If Ms. Daly is judging Tillich, then it is for good reason. The destructive nature of both the cross and the whip are simultaneously symbols of violence and of religion. This deserves judgment. If the glass ceiling is ever to be dissolved, then we must break the cycle of phallo-centric self destructive behavior – this includes the refusal to associate with violent pornography, however allegorical or stylized the violence might be.
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Carol Gilligan’s book In A Different Voice provides a cogent argument for men to begin openly listening to the “different voices” of women. She also provides some salient critiques of the patristic psychological perspectives of Lawrence Kohlberg. Ms. Gilligan provides no explicit discussion about the glass ceiling, but she does have a whole chapter on women’s rights. This discussion is initiated with the Seneca Falls Declaration which espouses the necessity for equality in our workplace. The connection between women’s rights and women’s responsibilities is here:
“As in claiming rights women claimed responsibility for themselves, so in exercising their reason they began to address issues of responsibility in social relationships. This exercise of reason and the attempt of women to exert control over conditions affecting their lives led, in the latter half of the nineteenth century, to various movements for social reform, ranging from the social purity movements for temperance and public heath to the more radical movements for free love and birth control. All of these movements joined in support of suffrage, as women, claiming their intelligence and, to varying degrees, their sexuality as part of their human nature, sought through the vote to include their voices in the shaping of history and to change prevailing practices that that were damaging to present and future generations. While the disappointment of suffrage is recorded in the failure of many women to vote and tendency of others in voting only to second their husbands’ opinions, the twentieth century has in fact witnessed the legitimation of many of the rights the early feminists sought.”#
This hopeful passage notes the progress that we have collectively made in making our social structures more equal. However there is still much work to be done and the struggle is far from over.
Ms. Gilligan’s perspective reminds us of the certain inalienable rights that the writers of our constitution guaranteed for (allegedly) all people. The Seneca Falls Declaration was a very reasonable attempt to make the concerns about the inequities concerning the woman/man dichotomy heard in a voice that was not male. Unfortunately, the male ears often employ selective hearing. Many men are too proud to admit that their daily actions have been a clear, if not implicit, injustice to the women in their lives. This male pride is the very thing that cements the glass ceiling in place. For a moral evolution to occur – and equality to become a reality – men must put their ego aside. In fact, the glass ceiling itself is the very product of the male ego and its own frailty.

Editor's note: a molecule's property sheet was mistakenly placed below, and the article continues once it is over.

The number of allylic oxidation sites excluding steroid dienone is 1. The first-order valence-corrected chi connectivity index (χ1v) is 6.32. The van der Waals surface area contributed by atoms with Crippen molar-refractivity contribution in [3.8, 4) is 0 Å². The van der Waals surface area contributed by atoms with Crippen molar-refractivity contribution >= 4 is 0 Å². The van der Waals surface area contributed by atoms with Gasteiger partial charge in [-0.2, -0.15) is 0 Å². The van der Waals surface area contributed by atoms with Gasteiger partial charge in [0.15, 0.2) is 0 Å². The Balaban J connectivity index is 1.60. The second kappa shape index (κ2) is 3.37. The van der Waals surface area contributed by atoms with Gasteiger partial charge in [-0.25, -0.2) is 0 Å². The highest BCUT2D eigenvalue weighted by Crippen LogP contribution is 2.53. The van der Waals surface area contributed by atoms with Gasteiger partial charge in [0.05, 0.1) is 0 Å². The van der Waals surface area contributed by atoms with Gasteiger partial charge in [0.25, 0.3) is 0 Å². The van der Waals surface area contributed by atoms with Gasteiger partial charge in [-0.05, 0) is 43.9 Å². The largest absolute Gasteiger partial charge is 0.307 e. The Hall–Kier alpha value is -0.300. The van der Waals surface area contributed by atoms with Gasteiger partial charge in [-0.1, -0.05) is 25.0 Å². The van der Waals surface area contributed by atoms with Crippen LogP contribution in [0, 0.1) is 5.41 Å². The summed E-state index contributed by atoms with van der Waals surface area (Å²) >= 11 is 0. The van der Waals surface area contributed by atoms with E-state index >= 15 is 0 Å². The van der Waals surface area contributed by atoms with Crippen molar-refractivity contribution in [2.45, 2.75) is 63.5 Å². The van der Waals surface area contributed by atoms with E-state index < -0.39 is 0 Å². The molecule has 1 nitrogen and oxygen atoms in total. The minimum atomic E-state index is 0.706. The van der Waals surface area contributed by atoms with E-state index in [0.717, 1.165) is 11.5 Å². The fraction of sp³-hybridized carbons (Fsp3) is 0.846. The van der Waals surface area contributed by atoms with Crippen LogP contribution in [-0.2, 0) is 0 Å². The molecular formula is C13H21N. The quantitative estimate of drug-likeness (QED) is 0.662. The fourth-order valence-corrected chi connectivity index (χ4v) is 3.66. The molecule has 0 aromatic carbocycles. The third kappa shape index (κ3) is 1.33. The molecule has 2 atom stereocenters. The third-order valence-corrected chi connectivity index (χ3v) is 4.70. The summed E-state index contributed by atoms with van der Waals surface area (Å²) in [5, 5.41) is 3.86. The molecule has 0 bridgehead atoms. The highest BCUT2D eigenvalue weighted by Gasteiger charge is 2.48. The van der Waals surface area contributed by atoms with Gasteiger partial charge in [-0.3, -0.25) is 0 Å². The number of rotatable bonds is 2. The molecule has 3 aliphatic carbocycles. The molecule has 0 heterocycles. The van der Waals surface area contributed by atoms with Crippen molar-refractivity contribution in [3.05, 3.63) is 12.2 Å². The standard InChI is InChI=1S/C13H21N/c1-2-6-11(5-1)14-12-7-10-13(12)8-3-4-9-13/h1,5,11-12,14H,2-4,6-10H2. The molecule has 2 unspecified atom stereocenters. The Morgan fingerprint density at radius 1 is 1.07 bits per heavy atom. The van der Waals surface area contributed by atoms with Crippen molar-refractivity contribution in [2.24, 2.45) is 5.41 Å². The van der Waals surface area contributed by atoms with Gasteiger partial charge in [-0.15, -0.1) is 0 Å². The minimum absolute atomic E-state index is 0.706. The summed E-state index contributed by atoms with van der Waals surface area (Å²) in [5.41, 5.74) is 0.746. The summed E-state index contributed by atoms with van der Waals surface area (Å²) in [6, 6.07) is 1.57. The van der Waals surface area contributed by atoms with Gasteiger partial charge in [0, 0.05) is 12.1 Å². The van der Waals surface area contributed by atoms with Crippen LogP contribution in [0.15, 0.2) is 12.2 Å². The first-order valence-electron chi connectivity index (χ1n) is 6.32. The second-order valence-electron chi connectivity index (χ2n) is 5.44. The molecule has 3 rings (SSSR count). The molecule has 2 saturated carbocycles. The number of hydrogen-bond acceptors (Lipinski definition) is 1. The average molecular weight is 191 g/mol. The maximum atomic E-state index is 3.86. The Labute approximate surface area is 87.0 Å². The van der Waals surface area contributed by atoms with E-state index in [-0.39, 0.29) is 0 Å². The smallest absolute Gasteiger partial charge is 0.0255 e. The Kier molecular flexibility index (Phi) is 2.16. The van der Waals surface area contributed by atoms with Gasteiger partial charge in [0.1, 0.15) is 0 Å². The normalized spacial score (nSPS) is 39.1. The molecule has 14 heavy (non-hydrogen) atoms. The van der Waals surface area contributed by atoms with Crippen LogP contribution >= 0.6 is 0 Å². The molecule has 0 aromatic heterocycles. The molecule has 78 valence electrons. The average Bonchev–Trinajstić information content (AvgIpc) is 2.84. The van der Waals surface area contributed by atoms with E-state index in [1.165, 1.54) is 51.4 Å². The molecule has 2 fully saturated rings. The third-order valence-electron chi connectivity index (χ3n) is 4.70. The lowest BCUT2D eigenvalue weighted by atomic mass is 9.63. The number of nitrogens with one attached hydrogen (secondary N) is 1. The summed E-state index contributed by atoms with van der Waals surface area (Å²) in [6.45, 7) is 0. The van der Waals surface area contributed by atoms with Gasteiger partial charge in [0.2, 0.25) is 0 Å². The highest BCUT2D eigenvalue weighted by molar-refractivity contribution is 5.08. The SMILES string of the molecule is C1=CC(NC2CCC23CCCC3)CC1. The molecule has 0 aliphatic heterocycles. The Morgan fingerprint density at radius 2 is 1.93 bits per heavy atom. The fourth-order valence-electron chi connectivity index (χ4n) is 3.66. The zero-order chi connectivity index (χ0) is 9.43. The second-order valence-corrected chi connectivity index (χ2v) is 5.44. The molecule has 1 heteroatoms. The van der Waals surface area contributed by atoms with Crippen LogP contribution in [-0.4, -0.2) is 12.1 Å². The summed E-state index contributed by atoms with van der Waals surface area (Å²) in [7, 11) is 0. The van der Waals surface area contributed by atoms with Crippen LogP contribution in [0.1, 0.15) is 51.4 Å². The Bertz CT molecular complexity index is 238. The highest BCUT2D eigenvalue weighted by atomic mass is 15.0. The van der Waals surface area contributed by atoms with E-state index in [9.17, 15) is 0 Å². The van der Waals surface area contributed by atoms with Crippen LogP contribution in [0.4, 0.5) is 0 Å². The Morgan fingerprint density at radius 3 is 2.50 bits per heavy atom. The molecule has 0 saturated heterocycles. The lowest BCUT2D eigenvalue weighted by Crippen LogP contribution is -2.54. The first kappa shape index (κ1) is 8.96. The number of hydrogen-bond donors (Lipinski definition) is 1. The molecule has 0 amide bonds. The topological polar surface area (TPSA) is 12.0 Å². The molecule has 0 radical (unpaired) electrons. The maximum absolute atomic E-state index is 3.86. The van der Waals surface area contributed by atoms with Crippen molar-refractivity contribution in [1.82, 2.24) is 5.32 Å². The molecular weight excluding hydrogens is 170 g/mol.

Recently in a coffee shop, I was talking with a woman about this paper topic. She gave me the following perspective, “The glass ceiling is a very real phenomenon that usually just means that most women aren’t paid the same as men to do the same job. Men are consistently paid more, and it also means that women are less likely to hold one of the coveted “C” jobs [C is for chief].” She also went on to talk about the atmosphere that is created in the workplace. It is as though women are enticed into business jobs with a crystal staircase like big paychecks and bigger bonuses only to climb that staircase to a certain impassable height.
Unfortunately, the glass ceiling is not only continued by men in their extant power structures, but those same structures are culturally enabled by women as well. This cultural enabling is manifested in any business woman who is willing to put the almighty dollar ahead of relationships or our environment. One possible example of this glass ceiling enabler is Meg Whitman. Ms. Whitman climbed the crystal staircase and was able to play the money game so successfully that she was eventually able to hold one of the “chief” jobs as she became CEO of ebay. During her time at ebay she became a believer in the economic pragmatism of outsourcing. She was able to look past the lives of the American citizens she was employing at ebay and see the profit that was to be made if she had forty percent of her workforce live in east Asian where they will work for half the price.# This is clearly not rational human behavior that values the dignity of a worker. It is the behavior of a person who lacks compassion and places profits before people. What is more, Ms. Whitman campaigned for governor of California on the promise of suspending the Global Warming Solutions Act of 2006. Her rationale was that the economic implications had not been fully considered.# Clearly, Ms. Whitman operates under the belief that the economy is just a bunch of numbers, and the goal is to get a really high number associated to one’s name. It is this kind of behavior that perpetuates the mentality that the glass ceiling is a simple, unalterable reality.